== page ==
The three turned their attention to the personal protective equipment instructional video, refreshing themselves on the donning and doffing procedures they had practiced in the department just days before. Heading back out into the acute care section of the department, they watched through the glass window of room 4 as a nurse in full protective gear attached the patient to monitors. Stepping out into the anteroom, he removed his personal protective equipment with great care. A nursing colleague kept a watchful eye to ensure he avoided contamination.

Suddenly, the patient’s bedside monitor started to alarm. The patient was tachycardic at 120. Blood pressure 70/40. The residents looked to one another – what should they do?

Key Questions

  1. Should residents be expected to see patients with suspected Ebola in the emergency departments or other settings? What about physicians?
  2. If asked to see a patient by someone in a position of power (most likely an attending physician), how and when can residents refuse if they feel uncomfortable?
  3. Should residents and other learners be blocked from seeing these patients? Is this a paternalistic strategy or a necessary protection of a vulnerable population who might not be able to refuse when asked by a direct supervisor?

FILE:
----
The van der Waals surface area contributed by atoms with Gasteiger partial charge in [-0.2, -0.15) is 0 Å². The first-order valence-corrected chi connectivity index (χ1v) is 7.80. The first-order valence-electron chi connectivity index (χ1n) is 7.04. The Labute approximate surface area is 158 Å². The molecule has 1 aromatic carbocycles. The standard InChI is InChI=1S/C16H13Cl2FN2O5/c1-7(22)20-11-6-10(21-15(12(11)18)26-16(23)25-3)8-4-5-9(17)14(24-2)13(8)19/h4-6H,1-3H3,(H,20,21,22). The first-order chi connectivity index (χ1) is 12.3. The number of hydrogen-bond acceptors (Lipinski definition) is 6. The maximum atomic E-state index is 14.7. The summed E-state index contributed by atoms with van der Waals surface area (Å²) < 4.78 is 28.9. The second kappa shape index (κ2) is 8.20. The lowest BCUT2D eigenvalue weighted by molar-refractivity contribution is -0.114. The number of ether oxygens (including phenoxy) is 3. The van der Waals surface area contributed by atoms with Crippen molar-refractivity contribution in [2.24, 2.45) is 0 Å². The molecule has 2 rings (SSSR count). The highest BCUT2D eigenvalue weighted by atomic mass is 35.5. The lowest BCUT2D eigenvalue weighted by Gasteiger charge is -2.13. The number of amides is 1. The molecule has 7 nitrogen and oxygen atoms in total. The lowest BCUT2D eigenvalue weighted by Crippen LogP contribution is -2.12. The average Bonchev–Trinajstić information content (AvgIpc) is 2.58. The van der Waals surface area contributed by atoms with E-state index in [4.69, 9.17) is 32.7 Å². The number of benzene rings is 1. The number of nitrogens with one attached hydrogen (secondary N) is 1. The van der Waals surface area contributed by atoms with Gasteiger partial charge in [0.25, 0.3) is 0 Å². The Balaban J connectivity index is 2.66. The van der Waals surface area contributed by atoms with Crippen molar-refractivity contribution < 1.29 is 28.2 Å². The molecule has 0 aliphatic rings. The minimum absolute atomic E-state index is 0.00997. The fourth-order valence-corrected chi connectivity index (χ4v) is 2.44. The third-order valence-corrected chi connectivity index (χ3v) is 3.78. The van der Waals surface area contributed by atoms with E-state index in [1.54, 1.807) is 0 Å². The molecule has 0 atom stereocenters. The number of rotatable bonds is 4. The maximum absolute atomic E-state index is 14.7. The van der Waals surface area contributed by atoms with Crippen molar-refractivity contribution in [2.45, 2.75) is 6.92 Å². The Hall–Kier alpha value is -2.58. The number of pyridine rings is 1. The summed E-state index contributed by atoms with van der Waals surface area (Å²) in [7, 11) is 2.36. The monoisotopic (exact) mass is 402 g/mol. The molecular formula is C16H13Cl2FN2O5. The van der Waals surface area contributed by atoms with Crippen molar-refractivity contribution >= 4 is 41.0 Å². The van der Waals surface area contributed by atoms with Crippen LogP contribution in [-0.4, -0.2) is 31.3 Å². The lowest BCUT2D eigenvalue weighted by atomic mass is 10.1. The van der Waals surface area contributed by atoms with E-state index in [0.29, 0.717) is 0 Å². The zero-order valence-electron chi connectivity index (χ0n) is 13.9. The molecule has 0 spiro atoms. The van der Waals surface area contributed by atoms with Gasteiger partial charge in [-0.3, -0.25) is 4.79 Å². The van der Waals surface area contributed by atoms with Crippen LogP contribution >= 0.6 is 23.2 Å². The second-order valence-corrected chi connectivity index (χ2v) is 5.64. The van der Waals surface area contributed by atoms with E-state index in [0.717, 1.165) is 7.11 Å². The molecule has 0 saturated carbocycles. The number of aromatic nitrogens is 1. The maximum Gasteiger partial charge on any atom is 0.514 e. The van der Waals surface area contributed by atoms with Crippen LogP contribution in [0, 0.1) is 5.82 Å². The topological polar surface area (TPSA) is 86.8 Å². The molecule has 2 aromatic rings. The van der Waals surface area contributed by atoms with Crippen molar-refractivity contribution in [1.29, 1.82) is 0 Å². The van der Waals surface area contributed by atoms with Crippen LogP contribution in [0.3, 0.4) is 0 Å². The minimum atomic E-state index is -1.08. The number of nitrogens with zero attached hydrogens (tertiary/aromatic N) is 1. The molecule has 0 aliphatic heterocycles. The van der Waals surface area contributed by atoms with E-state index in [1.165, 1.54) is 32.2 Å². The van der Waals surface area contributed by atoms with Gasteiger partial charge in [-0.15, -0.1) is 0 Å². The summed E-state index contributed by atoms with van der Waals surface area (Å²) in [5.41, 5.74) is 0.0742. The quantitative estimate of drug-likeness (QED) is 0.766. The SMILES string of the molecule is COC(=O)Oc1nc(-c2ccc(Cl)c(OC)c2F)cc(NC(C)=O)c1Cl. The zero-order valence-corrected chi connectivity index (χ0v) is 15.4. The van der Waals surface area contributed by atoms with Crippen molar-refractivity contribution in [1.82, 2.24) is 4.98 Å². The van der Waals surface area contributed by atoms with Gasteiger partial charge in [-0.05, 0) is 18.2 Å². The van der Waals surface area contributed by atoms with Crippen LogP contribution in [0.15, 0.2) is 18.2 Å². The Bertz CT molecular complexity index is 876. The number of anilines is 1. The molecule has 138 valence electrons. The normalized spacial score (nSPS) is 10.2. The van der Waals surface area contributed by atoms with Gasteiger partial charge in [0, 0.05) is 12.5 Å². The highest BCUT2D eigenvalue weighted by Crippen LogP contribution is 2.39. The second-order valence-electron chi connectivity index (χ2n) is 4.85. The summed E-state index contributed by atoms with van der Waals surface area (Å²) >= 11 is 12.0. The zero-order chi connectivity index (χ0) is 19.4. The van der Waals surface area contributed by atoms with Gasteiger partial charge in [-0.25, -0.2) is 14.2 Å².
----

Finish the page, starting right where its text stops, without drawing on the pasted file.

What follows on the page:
4. Should crashing patients with suspected Ebola in the emergency department be resuscitated when this might result in dispersion of blood and other bodily fluids?

Weekly Wrap Up

As always, we posted the expert responses and a curated commentary derived from the community responses one week after the case was published. This time the two experts were:

  • Dr. Jennifer Tang (@JCTangMD) is a staff ED physician at Hamilton Health Sciences and a medical ethicist. She holds a Masters in Ethics from the University of Toronto. She is a Clinical Scholar at McMaster University, serving as a clinical and instructional teacher for residents and students.
  • Dr. N. Seth Trueger (@MDAware) holds a Masters of Public Health, and has completed a fellowship Health Policy.  He is also the Assistant Social Media Editor for Annals of Emergency Medicine.

On December 5, 2014 we will post the Expert Responses and Curated Community Commentary for the Case of Ebola Outbreak Ethics.  After that date, you may continue to comment below, but your commentary will no longer be integrated into the curated commentary which will be released on December 5, 2014.  That said, we’d love to hear from you, so please comment below!

All characters in this case are fictitious. Any resemblance to real persons, living or dead, is purely coincidental. Also, as always, we will generate a curated community commentary based on your participation below and on Twitter. We will try to attribute names, but if you choose to comment anonymously, you will be referred to as your pseudonym in our writing.

Teresa Chan, MD
ALiEM Associate Editor
Emergency Physician, Hamilton
Assistant Professor, McMaster University
Ontario, Canada + Teresa Chan
Teresa Chan, MD

@TChanMD

ERDoc. #meded #FOAMed Own views expressed. Contributor to @ALiEMteam, @WeAreCanadiEM, ICE Blog, #FeminEM. @MedEdLIFE founder. Works @McMasterU & @HamHealthSci